The strange goings-on of “Lost” are nothing compared to the bizarre behavior on “The Island of Slaves,” where a pair of rich masters and their servants find themselves. In ART’s wild, imaginative and brutal adaptation of the 18th century French tale of manners and morals between the classes, things get down and dirty.
It is a safe bet Pierre Marivaux didn’t envision that at the heart of his fantasy island — where former slaves are in charge — would be a disco club where fearless drag queens rule, representing the heights and depths of liberation.
Into this morning-after environment — designed with ruinous appeal by David Zinn and disturbingly lit with neon, fluorescent and follow spots by Christopher Akerlind — come four shipwrecked survivors.
The show begins cleverly with a film of egocentric Euphrosine (Karen MacDonald) and her long-suffering maid Cleanthis (Fiona Gallagher) walking down a deserted Brattle Street in Cambridge, entering the Loeb Drama Center, going past the box office and through the lobby (taking a moment to admire pictures from past productions) before emerging in real life onstage, bedraggled and bewildered.
But before you can say, “Who’s the boss?,” it becomes wondrously clear to Cleanthis — and later to servant Arlequin (Remo Airaldi) — that with the shipwreck, their old servitude has also been swept away: With the whips left on the lifeboats and no wealth as leverage, the masters have lost their power.
The realization of the shift in personal dynamics is first demonstrated in a scene where Arlequin starts to follows his master Iphicrate (John Campion) offstage, as if by habit, before suddenly pivoting and remaining, then following, then staying — each time with increasing boldness and joy.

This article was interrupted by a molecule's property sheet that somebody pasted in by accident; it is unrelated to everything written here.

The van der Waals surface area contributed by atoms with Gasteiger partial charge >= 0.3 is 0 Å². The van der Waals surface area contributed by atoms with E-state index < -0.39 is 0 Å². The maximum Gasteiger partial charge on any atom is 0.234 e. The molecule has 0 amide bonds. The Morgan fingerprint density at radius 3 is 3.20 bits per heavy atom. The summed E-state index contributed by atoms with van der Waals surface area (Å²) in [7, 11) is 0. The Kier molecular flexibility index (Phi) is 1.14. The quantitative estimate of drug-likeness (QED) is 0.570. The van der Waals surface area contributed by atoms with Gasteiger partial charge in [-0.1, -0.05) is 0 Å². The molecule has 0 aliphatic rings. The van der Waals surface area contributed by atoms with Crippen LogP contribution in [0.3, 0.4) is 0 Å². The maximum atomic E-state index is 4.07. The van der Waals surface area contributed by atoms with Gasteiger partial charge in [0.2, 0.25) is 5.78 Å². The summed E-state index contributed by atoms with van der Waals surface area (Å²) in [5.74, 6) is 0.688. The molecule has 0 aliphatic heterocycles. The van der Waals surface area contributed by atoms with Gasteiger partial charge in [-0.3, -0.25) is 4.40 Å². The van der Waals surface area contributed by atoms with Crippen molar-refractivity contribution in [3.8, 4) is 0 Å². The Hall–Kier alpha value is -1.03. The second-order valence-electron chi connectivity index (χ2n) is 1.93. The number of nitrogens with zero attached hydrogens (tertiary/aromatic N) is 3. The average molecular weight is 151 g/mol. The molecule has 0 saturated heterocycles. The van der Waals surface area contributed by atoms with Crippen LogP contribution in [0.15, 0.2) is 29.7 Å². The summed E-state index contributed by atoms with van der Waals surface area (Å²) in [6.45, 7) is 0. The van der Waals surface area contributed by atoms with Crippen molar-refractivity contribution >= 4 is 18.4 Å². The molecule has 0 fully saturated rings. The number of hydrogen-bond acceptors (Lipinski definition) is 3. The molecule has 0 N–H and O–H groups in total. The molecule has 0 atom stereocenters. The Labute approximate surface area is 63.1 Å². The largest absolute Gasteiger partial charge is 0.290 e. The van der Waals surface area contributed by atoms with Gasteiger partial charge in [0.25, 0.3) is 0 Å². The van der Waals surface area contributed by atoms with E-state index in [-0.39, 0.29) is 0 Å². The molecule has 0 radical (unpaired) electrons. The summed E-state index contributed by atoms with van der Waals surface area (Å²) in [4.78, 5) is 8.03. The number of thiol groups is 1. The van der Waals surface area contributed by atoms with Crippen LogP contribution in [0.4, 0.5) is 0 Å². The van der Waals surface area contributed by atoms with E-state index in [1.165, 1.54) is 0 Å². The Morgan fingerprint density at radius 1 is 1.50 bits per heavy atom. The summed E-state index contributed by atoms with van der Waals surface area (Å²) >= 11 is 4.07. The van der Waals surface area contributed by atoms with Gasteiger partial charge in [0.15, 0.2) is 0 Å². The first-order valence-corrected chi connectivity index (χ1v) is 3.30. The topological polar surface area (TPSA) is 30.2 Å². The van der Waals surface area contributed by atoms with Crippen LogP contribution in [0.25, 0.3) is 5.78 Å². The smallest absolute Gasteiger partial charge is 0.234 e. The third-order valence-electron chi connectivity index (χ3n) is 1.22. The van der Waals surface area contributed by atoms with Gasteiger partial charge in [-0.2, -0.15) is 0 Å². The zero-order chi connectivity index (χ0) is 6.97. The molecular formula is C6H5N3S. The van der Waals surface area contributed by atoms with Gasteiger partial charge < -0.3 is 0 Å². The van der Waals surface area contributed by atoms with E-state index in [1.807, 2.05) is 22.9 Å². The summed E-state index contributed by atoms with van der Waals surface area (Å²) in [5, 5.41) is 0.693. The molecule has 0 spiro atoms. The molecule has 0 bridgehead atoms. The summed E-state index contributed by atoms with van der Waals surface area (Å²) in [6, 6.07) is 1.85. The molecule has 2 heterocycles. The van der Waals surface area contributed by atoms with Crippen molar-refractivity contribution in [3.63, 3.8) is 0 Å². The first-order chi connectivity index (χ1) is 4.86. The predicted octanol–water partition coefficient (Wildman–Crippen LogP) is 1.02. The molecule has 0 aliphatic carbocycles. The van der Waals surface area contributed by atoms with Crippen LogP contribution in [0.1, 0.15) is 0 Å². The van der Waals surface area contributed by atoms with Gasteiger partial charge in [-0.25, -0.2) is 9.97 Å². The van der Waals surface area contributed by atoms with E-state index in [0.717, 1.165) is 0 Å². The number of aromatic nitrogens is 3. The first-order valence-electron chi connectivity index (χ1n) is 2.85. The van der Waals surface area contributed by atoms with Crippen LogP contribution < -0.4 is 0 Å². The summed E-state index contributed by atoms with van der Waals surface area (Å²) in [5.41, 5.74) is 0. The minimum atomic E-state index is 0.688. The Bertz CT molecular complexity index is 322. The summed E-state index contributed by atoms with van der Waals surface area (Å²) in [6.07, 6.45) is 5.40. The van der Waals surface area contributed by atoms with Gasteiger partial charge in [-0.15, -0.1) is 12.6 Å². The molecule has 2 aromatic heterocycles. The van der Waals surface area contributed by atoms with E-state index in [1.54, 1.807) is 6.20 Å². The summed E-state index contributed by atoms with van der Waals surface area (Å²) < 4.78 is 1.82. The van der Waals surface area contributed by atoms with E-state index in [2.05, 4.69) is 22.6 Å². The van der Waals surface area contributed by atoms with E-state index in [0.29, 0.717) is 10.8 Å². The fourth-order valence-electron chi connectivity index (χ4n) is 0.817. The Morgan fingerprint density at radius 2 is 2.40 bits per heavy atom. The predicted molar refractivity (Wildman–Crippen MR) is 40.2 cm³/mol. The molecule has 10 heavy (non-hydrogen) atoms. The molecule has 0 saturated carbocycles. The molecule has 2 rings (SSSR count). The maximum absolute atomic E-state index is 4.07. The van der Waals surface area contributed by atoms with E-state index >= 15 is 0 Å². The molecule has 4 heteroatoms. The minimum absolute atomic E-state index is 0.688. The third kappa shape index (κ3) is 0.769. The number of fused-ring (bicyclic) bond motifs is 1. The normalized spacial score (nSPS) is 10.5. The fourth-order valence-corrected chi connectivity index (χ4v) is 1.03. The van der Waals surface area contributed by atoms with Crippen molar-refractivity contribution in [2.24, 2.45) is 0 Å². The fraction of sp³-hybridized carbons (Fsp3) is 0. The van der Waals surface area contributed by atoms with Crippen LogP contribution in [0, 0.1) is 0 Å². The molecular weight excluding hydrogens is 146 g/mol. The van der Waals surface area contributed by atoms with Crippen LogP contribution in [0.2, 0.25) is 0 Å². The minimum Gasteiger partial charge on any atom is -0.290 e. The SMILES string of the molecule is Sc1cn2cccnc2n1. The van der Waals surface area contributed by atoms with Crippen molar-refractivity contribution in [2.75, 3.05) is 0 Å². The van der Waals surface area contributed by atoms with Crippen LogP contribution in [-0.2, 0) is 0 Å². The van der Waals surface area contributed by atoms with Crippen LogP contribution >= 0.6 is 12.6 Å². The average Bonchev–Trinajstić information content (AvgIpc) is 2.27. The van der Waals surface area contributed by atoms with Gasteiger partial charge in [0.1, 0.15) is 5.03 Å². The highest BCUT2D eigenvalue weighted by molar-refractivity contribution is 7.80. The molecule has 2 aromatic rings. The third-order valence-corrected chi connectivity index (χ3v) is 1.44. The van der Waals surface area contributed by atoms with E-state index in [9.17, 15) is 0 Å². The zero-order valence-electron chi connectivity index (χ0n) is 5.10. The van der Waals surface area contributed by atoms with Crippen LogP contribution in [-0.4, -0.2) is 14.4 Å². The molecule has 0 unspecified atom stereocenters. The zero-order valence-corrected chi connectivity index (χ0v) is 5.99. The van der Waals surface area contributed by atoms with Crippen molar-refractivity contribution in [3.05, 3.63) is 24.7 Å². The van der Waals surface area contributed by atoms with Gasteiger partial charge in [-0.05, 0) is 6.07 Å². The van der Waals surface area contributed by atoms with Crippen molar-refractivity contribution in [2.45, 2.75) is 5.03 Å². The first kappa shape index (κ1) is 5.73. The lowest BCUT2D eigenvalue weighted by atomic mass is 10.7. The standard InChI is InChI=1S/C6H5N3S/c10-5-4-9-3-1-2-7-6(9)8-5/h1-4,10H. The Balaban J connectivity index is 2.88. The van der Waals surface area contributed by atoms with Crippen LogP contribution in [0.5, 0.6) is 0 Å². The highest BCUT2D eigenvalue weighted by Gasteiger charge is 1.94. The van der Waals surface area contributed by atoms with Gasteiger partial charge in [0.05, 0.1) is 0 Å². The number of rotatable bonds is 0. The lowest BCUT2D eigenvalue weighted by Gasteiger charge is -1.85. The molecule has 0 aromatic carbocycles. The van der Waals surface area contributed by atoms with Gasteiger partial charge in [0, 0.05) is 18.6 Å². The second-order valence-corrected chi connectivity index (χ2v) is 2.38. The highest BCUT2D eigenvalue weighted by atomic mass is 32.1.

It’s a brilliant scene, wonderfully executed with childish glee by Airaldi. (“You’ve got to see the funny side,” he tells his master, who doesn’t.) It is also one of many extravagantly and dramatically staged explorations of power by helmer Robert Woodruff that cuts to the emotional, as well as the linguistic, core. Gideon Lester provides the sharp adaptation, full of bitter, funny and profound insights. (“Doesn’t it all come down to luck,” one of the servants observes of this reversal of fortunes.)
The island’s sanguine host, Trivelin (a deliciously sly turn by Thomas Derrah as a kind of bored Wizard of Oz), soon appears, making the new world order official as he commands servants and masters to change clothes and roles — as a quintet of drag performers look on, comment and perform their acts (often entering into the unnerved aud).
The survivors are warned that how they adapt to their newfound positions will determine their future. Subsequent scenes deal with the former masters’ stubborn struggle with their loss of status, and much of their tough-love treatment crosses the border to sadism. (MacDonald deserves some kind of theatrical medal for being willing to wear a pig mask, stripped to her skirt, tied to a giant wheel and furiously spun as paint is thrown on her.)
As the masters enter their 12-step program, the servants turn even uglier, venting their rage, taking on airs and turning spiteful. As they exact their revenge, they become declasse versions of their masters, a point easily forecast but still shockingly executed.
But revenge is only so sweet. “I am not like you,” screams one servant whose cruelty is collapsing. “I don’t have the guts to be happy at your expense.”
The play ends with a surreal spirit of redemption that is deeply affecting, coming from such a stylistically strange production. “What do you have to be to achieve that miracle of forgiveness?” a servant asks without irony. “Kind, decent, reasonable. Let’s try to be good people.”
With heartfelt opera lip-synching now substituting for the cold disco beat, it’s a transcendent benediction in a production that is brave, bizarre and in a class by itself.